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The Canberra Times
The Canberra Times
Soofia Tariq

RBA governor 'sorry people listened' to interest rate advice

Reserve Bank Governor Philip Lowe. Picture Getty Images

The Reserve Bank of Australia Governor Philip Lowe has apologised to people who listened to the RBA guidance which said the cash rate would not be raised until 2024 and took out mortgages.

Dr Lowe appeared at Senate Estimates on Monday morning where he was again questioned about the RBA's pandemic guidance issued in February 2021 which stated the central bank would not raise rates until actual inflation was within the 2 to 3 per cent target.

The Board stated it did not expect these conditions to be met until 2024 at the earliest, however later backtracked on this advice, and has been increasing the cash rate since May 2021.

Greens senator Nick McKim accused the governor of "inducing many Australians to take out mortgages in the belief that interest rates wouldn't rise until 2024".

"Do you think you owe those people an apology?," Senator McKim asked the governor.

"I'm certainly sorry if people listened to what we said and they acted on what we had said and now regret what they had done. So that's regrettable. I'm sorry that happened," Dr Lowe answered.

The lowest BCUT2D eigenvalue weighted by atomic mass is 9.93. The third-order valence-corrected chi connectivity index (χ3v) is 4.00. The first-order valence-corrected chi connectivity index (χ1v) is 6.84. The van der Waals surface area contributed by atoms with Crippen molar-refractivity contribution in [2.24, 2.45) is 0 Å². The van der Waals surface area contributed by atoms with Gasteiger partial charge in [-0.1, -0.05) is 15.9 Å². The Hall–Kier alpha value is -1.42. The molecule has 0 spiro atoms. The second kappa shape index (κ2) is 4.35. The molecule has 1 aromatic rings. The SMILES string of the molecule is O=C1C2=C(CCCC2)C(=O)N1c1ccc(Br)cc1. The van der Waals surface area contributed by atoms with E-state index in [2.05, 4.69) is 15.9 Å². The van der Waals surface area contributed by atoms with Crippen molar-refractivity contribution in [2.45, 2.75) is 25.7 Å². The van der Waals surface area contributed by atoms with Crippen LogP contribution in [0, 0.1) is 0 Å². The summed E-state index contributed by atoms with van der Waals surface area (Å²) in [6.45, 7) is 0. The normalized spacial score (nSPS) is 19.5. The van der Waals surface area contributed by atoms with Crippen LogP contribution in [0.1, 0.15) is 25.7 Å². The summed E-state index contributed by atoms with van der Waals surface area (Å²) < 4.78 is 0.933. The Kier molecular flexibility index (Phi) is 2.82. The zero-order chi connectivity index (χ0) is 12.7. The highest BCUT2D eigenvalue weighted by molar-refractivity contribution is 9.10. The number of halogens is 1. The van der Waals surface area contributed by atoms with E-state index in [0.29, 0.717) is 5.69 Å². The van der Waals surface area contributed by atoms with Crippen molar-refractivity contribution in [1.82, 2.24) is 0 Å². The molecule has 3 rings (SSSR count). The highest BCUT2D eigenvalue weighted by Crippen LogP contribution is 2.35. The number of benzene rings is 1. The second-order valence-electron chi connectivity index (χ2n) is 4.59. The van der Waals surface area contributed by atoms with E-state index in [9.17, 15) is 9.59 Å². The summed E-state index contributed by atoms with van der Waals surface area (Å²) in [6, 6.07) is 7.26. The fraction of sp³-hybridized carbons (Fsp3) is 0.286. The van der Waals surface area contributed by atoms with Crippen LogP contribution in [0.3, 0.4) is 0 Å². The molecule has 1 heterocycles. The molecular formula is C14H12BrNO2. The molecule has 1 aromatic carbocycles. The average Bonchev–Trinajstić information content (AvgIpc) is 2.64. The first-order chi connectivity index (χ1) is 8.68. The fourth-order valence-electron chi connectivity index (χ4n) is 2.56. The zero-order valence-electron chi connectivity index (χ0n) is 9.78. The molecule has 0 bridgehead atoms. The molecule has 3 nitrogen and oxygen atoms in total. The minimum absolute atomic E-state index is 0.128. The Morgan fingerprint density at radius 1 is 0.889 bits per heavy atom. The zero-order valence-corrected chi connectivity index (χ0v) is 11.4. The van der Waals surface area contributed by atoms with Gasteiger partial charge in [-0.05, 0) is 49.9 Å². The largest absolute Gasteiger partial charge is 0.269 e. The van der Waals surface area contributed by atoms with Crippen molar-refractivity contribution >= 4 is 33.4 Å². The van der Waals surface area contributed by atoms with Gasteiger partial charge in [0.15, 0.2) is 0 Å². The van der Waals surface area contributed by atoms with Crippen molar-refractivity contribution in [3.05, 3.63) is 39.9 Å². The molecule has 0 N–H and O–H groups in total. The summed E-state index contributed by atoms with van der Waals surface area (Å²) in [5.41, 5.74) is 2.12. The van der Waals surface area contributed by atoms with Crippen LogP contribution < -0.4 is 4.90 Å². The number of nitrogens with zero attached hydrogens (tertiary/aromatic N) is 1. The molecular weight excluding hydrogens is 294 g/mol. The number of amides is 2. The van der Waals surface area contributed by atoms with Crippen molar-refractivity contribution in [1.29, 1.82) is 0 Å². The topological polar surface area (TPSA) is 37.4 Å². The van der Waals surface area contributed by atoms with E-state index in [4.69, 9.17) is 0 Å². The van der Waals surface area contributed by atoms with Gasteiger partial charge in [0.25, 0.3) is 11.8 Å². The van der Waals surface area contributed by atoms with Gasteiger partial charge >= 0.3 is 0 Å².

He said the RBA could have "chosen different language" to better explain the "caveats" and "conditionality" in the advice.

"That's a failure on our part. We didn't communicate the caveats clearly enough, and we've certainly learned from that and if you've had a look at the review for guidance, we're changing our approach to get across the caveats clearly enough."

The head of the central bank said the situation in February 2021, when the guidance was issued was "dire".

"We wanted to do everything we could to help the country get through that," he said.

When questioned about why the RBA board raised rates before inflation met the target, Dr Lowe said he did not accept the RBA had acted prematurity.

"Our thinking was that we would need to see wage growth picking up from the low rate to 2 per cent because we'd had four or five years where wages were growing at 2 per cent and that clearly wasn't enough to deliver inflation and we wanted to see wages growth pick up close to 3 per cent."

Inflation is currently at a record high at 7.3 per cent, but Dr Lowe said the Reserve Bank expects inflation will drop to the target 3 per cent by 2024 and that wage growth is "achievable".

"We want to see wages increase but we've got to be realistic when inflation is the highest it's been in 30 years," Dr Lowe said.

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